When a science fiction plot portrays Earth in peril from a potentially devastating asteroid impact, a collection of heroes usually swoops in to save the day by detonating the enormous space rock into fragments.
But in reality, exploding a city-size asteroid may require more power than once thought, according to a new study.
Scientists had previously used computer models to estimate the impact needed to successfully shatter a big asteroid. However, a new model by another team of researchers recently came to a different conclusion by adding a variable that an older model omitted: how quickly cracks would spread through an asteroid after it was struck.
By looking more closely at small-scale changes in the asteroid's structure, the researchers developed a clearer snapshot of what would happen after an impact. Their new model suggests that gravity could help the asteroid hold itself together even after a powerful explosion and that more energy would be needed to smash the object to smithereens. [Top 10 Ways to Destroy Earth]
"We used to believe that the larger the object, the more easily it would break, because bigger objects are more likely to have flaws," lead study author Charles El Mir, a researcher with the Whiting School of Engineering at Johns Hopkins University in Baltimore, said in a statement.
"Our findings, however, show that asteroids are stronger than we used to think," El Mir said.
For their computer model, El Mir and his colleagues used the same scenario as in prior models created by other researchers: a target asteroid measuring about 16 miles (25 kilometers) in diameter gets struck by an object with a diameter of about 0.6 miles (1 km) traveling at 11,185 mph (18,000 km/h).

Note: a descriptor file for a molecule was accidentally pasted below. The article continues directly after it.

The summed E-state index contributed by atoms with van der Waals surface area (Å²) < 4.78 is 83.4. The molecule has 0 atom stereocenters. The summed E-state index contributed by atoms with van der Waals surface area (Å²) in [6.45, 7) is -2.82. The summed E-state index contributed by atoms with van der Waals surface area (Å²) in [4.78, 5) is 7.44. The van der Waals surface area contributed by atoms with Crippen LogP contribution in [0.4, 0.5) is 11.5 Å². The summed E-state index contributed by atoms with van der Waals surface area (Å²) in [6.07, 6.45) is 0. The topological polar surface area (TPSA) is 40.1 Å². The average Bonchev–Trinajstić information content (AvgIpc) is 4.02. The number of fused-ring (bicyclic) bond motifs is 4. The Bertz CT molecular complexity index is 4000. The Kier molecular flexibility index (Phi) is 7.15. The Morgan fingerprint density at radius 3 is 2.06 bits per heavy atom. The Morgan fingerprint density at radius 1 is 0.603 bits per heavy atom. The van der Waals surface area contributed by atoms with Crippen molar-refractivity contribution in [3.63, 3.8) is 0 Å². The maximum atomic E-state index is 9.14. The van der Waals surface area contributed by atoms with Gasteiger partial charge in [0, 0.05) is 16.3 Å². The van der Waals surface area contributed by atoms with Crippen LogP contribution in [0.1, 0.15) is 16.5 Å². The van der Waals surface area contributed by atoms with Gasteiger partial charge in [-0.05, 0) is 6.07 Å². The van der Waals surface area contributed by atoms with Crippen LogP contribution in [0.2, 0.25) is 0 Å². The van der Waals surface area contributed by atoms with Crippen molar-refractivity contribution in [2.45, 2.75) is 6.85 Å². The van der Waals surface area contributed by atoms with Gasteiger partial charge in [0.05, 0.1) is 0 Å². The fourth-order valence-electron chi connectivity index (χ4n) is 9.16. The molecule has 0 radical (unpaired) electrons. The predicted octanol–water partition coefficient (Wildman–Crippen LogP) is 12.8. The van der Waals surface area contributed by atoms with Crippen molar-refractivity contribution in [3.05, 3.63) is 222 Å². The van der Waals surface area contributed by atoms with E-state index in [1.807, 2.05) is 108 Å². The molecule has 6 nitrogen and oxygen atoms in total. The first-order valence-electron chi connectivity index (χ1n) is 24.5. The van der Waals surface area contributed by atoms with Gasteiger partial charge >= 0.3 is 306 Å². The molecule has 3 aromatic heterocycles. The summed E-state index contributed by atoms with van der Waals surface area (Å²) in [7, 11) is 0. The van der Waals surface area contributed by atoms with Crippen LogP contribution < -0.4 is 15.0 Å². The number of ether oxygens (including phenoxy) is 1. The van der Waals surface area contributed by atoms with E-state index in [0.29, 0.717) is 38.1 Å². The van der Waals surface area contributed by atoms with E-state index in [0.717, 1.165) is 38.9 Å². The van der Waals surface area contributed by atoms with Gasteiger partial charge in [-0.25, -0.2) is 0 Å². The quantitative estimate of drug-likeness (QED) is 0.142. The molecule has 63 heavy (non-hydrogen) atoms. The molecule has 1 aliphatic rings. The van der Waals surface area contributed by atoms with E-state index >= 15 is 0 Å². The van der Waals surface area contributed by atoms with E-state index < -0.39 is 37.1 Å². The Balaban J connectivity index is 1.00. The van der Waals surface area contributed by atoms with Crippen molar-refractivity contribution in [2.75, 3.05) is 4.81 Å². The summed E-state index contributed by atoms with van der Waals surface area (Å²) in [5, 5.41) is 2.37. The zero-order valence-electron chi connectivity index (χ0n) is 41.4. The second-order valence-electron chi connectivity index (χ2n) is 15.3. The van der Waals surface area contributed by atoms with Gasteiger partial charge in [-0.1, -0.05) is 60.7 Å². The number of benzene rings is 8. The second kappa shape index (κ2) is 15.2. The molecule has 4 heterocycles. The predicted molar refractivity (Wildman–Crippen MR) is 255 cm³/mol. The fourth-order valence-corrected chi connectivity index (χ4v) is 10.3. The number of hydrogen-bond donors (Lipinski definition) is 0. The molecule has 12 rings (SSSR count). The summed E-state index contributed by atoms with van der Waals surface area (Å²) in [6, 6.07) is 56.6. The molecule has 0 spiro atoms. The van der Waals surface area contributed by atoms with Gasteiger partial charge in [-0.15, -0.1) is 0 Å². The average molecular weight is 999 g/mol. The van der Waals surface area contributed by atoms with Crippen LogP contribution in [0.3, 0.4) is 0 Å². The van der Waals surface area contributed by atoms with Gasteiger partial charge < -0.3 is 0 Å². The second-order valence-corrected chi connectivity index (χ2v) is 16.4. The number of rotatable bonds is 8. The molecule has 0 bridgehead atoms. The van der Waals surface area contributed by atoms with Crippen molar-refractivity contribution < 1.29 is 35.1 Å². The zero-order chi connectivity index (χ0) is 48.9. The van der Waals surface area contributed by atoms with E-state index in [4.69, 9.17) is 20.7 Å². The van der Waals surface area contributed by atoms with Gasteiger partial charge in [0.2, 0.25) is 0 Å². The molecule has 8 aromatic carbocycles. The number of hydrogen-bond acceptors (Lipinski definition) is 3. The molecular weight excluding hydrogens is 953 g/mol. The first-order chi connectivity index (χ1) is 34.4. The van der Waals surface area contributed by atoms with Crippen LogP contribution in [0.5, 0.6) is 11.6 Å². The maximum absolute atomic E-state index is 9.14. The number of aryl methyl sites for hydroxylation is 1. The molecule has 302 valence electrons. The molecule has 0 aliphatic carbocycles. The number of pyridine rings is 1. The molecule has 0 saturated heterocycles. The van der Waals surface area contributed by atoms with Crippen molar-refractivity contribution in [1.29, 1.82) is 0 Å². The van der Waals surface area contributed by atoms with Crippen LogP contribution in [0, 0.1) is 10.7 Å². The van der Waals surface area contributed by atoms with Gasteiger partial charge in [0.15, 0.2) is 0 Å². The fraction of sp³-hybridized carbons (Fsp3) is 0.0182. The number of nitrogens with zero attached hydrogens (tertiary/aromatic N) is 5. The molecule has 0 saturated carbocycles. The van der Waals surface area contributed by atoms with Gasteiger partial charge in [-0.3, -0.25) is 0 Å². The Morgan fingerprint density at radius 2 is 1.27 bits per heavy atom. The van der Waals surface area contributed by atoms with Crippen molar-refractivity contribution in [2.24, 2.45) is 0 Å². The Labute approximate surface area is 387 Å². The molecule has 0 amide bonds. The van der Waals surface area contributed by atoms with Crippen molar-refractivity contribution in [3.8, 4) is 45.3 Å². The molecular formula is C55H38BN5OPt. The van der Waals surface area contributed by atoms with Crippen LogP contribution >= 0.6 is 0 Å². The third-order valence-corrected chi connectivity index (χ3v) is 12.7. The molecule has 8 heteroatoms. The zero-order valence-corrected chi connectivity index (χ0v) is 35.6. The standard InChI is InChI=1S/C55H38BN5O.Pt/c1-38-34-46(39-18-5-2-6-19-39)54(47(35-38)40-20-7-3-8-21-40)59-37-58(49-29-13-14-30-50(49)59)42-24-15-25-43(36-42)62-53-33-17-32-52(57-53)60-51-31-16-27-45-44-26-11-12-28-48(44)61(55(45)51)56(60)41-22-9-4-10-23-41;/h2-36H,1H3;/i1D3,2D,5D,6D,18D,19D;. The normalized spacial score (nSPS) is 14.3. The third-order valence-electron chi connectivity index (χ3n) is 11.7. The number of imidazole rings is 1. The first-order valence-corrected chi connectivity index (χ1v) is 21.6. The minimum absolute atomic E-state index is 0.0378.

Calculations from earlier studies stated that such a high-speed impact would pulverize the target. But when researchers tested the new model, they saw a different outcome. Though the target asteroid was badly damaged, its core held together, the scientists reported in the study.
Their simulation separated what happened post-impact into two stages: seconds after the impact and then hours later. Immediately after the asteroid was struck, millions of cracks radiated inward, with the model predicting where and how they would spread through the asteroid's body.
But the asteroid didn't break apart. Instead, over the hours that followed, the gravitational pull of its damaged core gathered together the rocky fragments around the core, resulting in an asteroid that was fragmented but not completely blown to pieces, the study authors reported.
While big asteroid impacts on Earth are exceptionally rare, computer models such as these can help scientists to strategize how we might defend ourselves against potentially devastating projectiles in the future, Kaliat Ramesh, a professor of mechanical engineering at Johns Hopkins' Whiting School of Engineering, said in the statement.
"We need to have a good idea of what we should do when that time comes," Ramesh said. "Scientific efforts like this one are critical to help us make those decisions."
The findings will be published in the March 15 issue of the journal Icarus.
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Originally published on Live Science.
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Mindy Weisberger is a Live Science editor for the channels Animals and Planet Earth. She also reports on general science, covering climate change, paleontology, biology, and space. Mindy studied film at Columbia University; prior to Live Science she produced, wrote and directed media for the American Museum of Natural History in New York City. Her videos about dinosaurs, astrophysics, biodiversity and evolution appear in museums and science centers worldwide, earning awards such as the CINE Golden Eagle and the Communicator Award of Excellence. Her writing has also appeared in Scientific American, The Washington Post and How It Works Magazine.